The government postponed giving the go-ahead to a third runway at Heathrow yesterday amid growing pressure to reverse its support for expansion.


Transport secretary Geoff Hoon announced a delay in his decision on whether to expand Heathrow until the end of January, saying he needed more time to reach “the right conclusion”. Hoon has repeatedly signalled he supports a third runway in line with predecessor Ruth Kelly. He had been due to make public his decision within days.


The government has already delayed the announcement twice – having previously signalled a decision would be made before the summer and then in the early autumn before pushing it back to December.


Hoon said yesterday: “There are strong views across a range of interests.”


However, he added: “The government set out its position in 2003 that we are in favour of the extension.”


At least five government ministers oppose expansion and a growing number of Labour MPs are against. The Conservatives have repeatedly said they would cancel plans for a third runway on forming a government and many Labour MPs fear local opposition to Heathrow expansion would cost the party seats at a general election. A parliamentary vote on the issue would almost certainly see the government defeated.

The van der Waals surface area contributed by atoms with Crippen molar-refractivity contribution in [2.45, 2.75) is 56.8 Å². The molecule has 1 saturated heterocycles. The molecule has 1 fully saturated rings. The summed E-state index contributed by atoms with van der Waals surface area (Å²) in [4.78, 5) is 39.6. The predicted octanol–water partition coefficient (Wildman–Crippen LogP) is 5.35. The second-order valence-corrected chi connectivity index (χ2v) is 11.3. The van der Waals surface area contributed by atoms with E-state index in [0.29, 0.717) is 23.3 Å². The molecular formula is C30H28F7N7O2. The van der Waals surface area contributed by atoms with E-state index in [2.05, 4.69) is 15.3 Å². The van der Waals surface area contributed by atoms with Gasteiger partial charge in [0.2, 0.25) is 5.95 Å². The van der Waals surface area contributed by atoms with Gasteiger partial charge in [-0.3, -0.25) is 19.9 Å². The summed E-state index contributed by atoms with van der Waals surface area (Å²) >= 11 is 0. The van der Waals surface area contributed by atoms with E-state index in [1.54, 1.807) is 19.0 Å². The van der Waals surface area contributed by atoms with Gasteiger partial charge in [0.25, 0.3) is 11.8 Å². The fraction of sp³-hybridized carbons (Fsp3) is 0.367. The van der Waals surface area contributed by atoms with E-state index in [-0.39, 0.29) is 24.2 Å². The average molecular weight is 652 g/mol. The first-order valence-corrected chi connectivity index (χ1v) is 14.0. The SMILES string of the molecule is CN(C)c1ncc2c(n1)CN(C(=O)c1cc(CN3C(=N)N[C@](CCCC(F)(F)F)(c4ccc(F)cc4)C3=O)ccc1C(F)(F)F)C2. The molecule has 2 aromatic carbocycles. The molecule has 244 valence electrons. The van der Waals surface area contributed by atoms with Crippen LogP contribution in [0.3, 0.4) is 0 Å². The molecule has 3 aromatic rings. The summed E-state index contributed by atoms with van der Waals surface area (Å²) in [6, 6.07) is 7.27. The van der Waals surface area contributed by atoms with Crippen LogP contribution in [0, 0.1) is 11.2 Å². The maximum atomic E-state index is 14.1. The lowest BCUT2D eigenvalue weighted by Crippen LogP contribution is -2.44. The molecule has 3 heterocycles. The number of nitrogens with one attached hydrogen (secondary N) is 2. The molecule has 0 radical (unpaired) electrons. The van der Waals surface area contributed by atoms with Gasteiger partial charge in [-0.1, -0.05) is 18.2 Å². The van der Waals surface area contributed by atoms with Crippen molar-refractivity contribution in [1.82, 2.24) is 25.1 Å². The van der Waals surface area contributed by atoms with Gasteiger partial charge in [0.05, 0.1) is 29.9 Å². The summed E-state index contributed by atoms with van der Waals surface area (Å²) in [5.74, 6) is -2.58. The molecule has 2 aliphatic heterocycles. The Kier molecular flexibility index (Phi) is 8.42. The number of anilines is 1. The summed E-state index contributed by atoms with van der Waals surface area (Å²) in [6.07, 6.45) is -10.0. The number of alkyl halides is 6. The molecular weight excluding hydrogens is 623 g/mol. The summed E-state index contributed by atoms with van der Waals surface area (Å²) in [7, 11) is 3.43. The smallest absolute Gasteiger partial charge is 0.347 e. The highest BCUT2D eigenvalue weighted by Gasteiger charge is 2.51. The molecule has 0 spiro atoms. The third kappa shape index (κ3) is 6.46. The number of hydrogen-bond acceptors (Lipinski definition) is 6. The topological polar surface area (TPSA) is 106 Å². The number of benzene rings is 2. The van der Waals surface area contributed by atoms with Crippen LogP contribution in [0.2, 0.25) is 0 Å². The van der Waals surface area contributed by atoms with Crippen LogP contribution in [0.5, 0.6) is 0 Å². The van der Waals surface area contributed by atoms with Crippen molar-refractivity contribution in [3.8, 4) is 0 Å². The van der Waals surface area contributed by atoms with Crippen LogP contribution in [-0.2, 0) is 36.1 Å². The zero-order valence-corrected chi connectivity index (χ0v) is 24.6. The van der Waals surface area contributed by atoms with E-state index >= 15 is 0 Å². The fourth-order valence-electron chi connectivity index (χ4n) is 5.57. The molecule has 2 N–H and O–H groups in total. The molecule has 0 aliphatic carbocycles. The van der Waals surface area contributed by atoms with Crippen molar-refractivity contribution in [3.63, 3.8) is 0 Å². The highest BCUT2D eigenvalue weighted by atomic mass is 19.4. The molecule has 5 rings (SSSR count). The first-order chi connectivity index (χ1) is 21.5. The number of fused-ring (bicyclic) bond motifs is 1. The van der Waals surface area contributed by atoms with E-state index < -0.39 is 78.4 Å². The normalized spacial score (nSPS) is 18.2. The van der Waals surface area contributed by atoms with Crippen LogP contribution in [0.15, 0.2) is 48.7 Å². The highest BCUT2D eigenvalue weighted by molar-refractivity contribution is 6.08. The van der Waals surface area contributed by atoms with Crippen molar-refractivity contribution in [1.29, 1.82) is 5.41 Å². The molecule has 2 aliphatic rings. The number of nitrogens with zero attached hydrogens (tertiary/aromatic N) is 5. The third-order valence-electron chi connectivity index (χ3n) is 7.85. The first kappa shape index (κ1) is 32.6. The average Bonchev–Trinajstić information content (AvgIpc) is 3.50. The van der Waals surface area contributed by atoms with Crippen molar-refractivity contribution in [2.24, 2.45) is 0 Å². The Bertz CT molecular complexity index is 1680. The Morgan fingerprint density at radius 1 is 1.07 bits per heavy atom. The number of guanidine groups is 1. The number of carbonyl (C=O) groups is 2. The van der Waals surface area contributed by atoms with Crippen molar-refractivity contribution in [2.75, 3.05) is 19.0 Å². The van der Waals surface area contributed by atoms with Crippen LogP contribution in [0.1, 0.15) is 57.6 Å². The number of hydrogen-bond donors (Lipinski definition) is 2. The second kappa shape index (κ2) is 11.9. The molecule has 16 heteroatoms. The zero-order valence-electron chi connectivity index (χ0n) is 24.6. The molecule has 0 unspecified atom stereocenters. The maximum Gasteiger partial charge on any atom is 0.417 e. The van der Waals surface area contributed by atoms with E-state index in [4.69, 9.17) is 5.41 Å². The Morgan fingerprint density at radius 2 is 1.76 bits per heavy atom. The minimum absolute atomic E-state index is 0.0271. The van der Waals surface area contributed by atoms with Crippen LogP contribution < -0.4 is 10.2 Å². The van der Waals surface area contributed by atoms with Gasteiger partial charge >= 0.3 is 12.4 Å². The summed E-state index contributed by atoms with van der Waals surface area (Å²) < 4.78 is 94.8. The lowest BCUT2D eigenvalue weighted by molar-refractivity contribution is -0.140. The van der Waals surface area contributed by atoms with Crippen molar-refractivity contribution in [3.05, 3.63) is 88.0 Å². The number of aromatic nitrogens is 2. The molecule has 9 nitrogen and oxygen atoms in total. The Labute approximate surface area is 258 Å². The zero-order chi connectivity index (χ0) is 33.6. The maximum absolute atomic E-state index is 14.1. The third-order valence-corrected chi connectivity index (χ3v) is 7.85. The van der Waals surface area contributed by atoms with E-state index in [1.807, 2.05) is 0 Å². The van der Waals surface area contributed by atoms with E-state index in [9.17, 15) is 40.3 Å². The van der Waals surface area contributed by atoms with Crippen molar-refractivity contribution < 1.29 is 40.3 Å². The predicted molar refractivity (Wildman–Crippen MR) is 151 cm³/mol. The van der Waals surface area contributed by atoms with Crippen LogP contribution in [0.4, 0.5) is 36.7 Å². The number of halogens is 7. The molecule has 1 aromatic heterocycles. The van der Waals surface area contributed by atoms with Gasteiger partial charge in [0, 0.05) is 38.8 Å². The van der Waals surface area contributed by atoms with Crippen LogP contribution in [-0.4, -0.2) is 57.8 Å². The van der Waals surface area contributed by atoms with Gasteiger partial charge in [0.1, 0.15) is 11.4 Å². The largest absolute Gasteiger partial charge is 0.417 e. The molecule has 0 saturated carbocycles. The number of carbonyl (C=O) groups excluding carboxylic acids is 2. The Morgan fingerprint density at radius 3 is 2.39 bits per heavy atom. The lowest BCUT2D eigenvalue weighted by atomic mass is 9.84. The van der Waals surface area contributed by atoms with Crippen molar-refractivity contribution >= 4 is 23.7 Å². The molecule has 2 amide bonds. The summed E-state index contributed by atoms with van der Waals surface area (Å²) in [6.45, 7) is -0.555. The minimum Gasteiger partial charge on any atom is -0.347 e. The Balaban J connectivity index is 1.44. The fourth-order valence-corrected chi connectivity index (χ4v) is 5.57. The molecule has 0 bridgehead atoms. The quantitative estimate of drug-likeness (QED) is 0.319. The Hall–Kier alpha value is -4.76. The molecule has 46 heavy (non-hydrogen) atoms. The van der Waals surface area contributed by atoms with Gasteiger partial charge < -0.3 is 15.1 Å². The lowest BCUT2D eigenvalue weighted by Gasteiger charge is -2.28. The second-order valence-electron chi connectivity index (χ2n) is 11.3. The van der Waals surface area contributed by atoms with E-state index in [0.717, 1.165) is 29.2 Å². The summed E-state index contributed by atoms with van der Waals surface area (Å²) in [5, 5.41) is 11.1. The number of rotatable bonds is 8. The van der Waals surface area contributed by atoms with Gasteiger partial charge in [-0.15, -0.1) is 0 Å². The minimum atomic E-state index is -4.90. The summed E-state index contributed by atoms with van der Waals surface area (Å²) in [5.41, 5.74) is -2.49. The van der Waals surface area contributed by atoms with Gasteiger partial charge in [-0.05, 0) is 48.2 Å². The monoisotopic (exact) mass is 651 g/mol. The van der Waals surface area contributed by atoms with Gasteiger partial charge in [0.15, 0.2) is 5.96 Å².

It is understood the new energy and climate change minister Ed Miliband persuaded Hoon to look again at the proposals, which would see construction of a third runway by 2020 as well as greater use of the existing runways. An additional runway would increase flights in and out of Heathrow from 480,000 to 700,000 a year.


Airlines and airport operator BAA expressed a lack of concern about the delay, remaining confident Hoon supports expansion. Airport Operators Association chairman Ed Anderson described the delay as “entirely reasonable”. However, Greenpeace suggested “pro-runway” supporters in the government are in retreat.